Wall Street would like us to believe that a 3% dividend is a good yield on your money that competes between bonds and stocks.
Do you know how many 3%-paying big name dividend stocks are big-time losers?
The S&P 500 dividend yield is just 1.88% right now. That’s even less than bonds!
So you’re doing very well to get any dividend over 3% in a quality stock.
The only upside is that good dividend stocks with strong businesses usually do well in an inflationary environment. They’re more or less inflation proof.
But there not exactly “crash-proof”, are they? If the market does collapse during another global financial crisis, companies watching their business evaporate before their eyes are not going to be feeling generous about dividends.
They’ll be thinking about survival, not profit distributions. Survival means lying and cheating while begging for government handouts all over again, just like 2008.
Those handouts will get paid out of your tax dollars too. (Doesn’t that get you angry? It just adds insult to injury as your retirement fund goes up in smoke.)
Get out while you can, with most dividend stocks trading at peak value.
Here are 3 overvalued dividend stocks to sell now:
McCormick & Company (NYSE: MKC)
The packaged food company is a great example of the bubble in dividend stocks. While there’s some justification for paying a high price for consistent cash flow, does it really make sense to pay 28 times 2020 estimated earnings?
Not really, especially when you consider that the company expects to grow profits in the single digits.
What happens to the valuation when yield seekers go elsewhere? Those that espouse dividend stocks fail to answer that question.
When an investment theme gets overdone, basic principles like valuation fall by the wayside; ultimately, the market proves that valuation does matter.
Sell McCormick before the market figures that out.
Kimberly Clark (NYSE: KMB)
From an investment perspective, there’s nothing sexy about Kimberly.
Typically, the market hands out premium valuations when there are fast-growing profits. That’s not the case with Kimberly Clark.
Analysts expect the company to grow profits by only 5% from the current year to the next. At current prices, shares trade for a very healthy 19 times 2020 estimated earnings.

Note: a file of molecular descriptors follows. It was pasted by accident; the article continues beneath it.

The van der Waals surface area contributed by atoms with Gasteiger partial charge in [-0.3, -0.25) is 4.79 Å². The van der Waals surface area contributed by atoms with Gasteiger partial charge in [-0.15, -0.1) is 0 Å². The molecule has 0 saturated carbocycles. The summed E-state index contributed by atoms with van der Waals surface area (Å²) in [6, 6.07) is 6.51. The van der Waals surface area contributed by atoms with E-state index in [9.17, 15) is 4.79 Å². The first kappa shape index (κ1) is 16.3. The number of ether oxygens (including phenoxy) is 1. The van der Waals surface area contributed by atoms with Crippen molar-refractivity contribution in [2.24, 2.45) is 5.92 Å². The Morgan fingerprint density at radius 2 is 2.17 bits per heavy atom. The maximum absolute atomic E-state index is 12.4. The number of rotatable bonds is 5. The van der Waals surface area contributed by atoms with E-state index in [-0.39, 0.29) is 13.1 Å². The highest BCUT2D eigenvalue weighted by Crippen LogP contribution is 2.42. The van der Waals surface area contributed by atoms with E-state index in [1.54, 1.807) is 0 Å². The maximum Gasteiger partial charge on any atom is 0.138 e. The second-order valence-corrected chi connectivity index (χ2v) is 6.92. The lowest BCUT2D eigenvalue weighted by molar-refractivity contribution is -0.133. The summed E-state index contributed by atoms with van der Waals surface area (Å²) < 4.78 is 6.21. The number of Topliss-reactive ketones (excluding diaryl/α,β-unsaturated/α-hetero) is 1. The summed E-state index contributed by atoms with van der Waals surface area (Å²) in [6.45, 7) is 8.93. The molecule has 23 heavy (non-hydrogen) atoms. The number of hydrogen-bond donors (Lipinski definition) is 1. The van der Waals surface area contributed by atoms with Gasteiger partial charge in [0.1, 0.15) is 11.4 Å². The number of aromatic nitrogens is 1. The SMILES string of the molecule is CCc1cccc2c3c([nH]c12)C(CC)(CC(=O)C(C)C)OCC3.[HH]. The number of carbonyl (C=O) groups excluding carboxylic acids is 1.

The reason for the premium is the dividend. Kimberly Clark pays out more than 4% per annum. With interest rates so low, that’s attractive return. If there is profit growth on top of that, you might have a meaningful combined return.
That argument fails when the valuation is so high. Stock value falls from current levels as macro rates rise. This is the risk investors face, at current prices.
That 4% dividend might not look so attractive now. Add in the strong dollar risk it faces, and you have all the reason you need to break up with Kim.
Johnson & Johnson (NYSE: JNJ)
Johnson & Johnson is uniquely positioned to participate in the growth due to expansion of healthcare needs. Where, then, is the growth?
Analysts expect J&J profits to grow by only 6% from this year to the next. That’s horrible, considering the aging demographic. Growth should be much higher. If it were, one could justify the 15 times 2020 estimated earnings valuation on the stock today.
Buyers are attracted Johnson & Johnson’s almost 3% dividend. It’s that simple.
When rates go up in a meaningful way, an overvalued dividend stock like JNJ can be dead money.
Management got a free pass from dividend investors. When those investors leave, the picture will become clear.
‘Since a recent high in stock price in June, JNJ has been in a downward slide that wasn’t helped by the $572 million settlement from the opioid case in Oklahoma.
The stock could be worth substantially less (I’m talking 20-30%) than current prices. The trigger: rising rates.
Get out before they get too high.
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